2003 AMA Superbike rules now set, period of public comment results in modifications. PICKERINGTON, Ohio -- The 2003 AMA Chevy Trucks U.S. Superbike Championship will mark an exciting period of transition for America's premier ...
2003 AMA Superbike rules now set, period of public comment results in modifications.
PICKERINGTON, Ohio -- The 2003 AMA Chevy Trucks U.S. Superbike Championship will mark an exciting period of transition for America's premier motorcycle road-racing series. Beginning next March in the season kickoff at Daytona International Speedway, 1000cc multi-cylinder Superbikes will race side-by-side with 1000cc twins and 750cc-based multi-cylinder machines.
AMA Pro Racing first proposed this new formula in June to reflect the changing motorcycle marketplace and provide opportunity for more teams to compete in the series. A public comment period resulted in one major change to the proposed rules. Traditional 750cc four-cylinder machines now will be allowed 2 millimeters of cylinder overbore for a displacement close to 800cc in an effort to keep existing 750 Superbikes competitive in the period of transition to the new specifications.
"It's always tough to find the proper balance when implementing a new racing formula, especially in a series that means so much to so many," said Scott Hollingsworth, AMA Pro Racing CEO. "Our technical staff came very close to hitting the mark in the original proposal, and after the public comment period I'm confident that we've struck a good balance that allows a wide variety of racing machinery to be on equal footing."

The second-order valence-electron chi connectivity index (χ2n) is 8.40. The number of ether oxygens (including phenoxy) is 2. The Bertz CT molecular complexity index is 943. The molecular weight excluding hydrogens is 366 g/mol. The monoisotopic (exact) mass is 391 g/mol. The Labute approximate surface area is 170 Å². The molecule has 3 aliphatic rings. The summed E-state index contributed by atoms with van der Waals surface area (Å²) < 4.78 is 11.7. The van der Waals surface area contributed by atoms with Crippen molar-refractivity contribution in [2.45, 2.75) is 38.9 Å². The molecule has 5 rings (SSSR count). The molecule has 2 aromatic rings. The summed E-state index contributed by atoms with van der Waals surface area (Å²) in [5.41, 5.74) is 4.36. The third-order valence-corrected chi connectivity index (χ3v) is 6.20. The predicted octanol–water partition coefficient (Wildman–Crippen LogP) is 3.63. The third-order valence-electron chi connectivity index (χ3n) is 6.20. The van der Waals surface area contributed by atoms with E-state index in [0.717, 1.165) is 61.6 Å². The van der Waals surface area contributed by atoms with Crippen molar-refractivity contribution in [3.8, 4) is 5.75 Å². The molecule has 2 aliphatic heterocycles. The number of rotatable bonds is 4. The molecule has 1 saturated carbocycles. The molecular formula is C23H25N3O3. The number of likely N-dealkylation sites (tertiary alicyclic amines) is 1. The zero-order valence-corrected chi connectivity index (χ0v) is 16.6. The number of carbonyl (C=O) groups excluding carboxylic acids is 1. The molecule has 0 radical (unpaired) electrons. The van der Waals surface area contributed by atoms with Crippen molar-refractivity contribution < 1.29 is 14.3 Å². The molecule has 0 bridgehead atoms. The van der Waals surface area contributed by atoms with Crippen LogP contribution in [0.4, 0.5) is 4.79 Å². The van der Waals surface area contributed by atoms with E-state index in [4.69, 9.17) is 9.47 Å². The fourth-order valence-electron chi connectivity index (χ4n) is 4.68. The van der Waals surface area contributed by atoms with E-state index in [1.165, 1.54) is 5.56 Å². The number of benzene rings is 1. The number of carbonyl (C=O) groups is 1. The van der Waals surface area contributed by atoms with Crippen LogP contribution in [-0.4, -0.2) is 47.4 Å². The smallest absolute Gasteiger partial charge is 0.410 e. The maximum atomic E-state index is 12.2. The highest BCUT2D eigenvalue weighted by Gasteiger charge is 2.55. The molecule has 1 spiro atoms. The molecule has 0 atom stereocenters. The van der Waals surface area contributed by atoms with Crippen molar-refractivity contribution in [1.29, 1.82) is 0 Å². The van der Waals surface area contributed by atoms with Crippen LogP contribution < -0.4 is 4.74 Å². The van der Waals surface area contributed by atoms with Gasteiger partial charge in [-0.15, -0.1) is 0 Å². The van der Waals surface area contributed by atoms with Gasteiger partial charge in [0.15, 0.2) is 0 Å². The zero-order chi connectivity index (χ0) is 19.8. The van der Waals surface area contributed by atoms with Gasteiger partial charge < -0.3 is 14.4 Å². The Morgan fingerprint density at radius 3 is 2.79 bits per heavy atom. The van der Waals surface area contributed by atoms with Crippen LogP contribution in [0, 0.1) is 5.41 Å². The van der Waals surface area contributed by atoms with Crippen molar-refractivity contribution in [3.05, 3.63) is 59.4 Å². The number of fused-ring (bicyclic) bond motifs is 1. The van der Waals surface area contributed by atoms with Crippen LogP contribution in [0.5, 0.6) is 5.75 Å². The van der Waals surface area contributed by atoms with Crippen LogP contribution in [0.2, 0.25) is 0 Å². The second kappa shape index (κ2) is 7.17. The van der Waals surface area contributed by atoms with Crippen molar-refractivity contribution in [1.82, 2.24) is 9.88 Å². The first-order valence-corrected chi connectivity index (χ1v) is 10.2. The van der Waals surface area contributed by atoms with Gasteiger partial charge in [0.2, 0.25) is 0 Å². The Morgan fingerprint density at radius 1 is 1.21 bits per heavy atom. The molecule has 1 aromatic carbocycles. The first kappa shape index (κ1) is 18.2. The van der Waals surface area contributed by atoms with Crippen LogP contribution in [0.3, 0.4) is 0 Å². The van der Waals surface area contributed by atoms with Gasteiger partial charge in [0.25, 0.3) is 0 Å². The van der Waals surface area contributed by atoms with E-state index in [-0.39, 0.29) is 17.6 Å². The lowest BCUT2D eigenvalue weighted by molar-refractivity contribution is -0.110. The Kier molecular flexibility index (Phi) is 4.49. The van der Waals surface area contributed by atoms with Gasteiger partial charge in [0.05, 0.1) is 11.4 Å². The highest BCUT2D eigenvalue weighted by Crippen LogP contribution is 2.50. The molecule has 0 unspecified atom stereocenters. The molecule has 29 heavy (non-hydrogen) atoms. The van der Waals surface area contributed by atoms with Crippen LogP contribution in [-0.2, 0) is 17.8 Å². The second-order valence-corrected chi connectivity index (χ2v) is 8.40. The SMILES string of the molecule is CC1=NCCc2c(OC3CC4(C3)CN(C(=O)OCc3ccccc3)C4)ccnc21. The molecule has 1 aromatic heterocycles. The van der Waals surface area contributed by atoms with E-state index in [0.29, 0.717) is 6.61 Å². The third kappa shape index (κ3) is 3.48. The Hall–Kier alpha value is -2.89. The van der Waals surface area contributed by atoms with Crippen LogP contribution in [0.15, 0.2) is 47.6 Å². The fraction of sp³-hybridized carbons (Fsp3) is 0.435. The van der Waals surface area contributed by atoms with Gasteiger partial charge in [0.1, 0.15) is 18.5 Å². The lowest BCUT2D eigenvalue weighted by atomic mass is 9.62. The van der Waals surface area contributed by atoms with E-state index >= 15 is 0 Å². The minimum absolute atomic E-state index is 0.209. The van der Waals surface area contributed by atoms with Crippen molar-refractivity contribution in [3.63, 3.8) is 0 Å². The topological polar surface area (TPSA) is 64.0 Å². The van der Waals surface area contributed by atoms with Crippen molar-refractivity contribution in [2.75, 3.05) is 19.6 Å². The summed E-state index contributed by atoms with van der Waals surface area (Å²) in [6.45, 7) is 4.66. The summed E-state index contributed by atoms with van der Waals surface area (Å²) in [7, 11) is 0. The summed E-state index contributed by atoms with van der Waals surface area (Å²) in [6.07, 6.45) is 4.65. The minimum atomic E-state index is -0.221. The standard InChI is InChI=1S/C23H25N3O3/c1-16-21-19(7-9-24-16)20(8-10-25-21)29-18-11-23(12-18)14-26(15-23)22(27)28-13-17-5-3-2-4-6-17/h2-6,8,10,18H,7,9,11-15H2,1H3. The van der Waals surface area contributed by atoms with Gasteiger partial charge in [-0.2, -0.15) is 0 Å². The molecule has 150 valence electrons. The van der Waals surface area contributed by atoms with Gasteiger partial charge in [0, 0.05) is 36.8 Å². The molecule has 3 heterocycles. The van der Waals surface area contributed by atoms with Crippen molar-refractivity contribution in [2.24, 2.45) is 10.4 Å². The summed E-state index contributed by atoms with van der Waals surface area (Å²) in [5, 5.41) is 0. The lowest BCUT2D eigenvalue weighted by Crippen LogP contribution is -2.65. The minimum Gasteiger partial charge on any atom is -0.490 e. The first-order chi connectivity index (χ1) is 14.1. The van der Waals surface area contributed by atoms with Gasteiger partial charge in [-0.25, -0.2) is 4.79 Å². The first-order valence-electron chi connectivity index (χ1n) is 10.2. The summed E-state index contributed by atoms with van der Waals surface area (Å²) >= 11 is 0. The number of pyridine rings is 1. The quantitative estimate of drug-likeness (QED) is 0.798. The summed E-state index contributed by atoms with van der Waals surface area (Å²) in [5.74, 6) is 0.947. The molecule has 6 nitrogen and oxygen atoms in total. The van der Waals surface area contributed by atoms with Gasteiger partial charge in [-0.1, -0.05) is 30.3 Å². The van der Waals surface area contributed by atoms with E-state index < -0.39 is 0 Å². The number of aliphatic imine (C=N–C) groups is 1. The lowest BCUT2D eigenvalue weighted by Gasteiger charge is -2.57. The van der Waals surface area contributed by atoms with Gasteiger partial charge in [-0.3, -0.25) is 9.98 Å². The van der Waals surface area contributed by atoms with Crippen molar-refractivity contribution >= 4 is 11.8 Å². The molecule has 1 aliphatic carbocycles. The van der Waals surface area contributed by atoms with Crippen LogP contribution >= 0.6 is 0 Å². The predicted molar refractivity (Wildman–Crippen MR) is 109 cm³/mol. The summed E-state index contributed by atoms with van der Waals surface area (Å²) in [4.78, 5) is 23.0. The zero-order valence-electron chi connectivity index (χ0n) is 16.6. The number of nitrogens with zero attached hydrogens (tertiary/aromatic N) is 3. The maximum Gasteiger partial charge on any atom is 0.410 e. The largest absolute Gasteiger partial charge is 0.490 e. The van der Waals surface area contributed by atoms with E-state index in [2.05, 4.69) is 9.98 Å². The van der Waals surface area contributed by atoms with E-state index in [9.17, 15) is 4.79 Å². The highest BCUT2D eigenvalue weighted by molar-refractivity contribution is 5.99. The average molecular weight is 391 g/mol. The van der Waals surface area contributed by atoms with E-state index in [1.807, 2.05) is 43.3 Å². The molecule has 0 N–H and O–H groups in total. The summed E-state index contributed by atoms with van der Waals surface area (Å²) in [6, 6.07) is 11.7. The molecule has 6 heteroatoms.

"We are trying to put the best racing product on the track for the benefit of fans and teams," said Merrill Vanderslice, AMA Pro Racing director of competition. "Our goal is to have close competition in 2003, and we will consider minor adjustments to the rules as needed to balance competition."
Vanderslice added that the rules package also addresses the changing market, as many new motorcycles are expected to be eligible for competition in 2004 under this AMA Superbike formula.
In an effort to establish a global technical specification for Superbike racing, AMA Pro Racing met with other national governing bodies and the technical arm of the FIM. Although a consensus could not be reached at this time, AMA Pro Racing remains hopeful that a single specification can be achieved in the future. More details concerning the technical specifications for the 2003 AMA Chevy Trucks U.S. Superbike Championship can be found at www.amaproracing.com. AMA Pro Racing will be releasing other 2003 road-racing rules in the coming weeks.
AMA Pro Racing is the leading sanctioning body for professional motorcycle sport in the United States. For more information about AMA Pro Racing, visit www.amaproracing.com.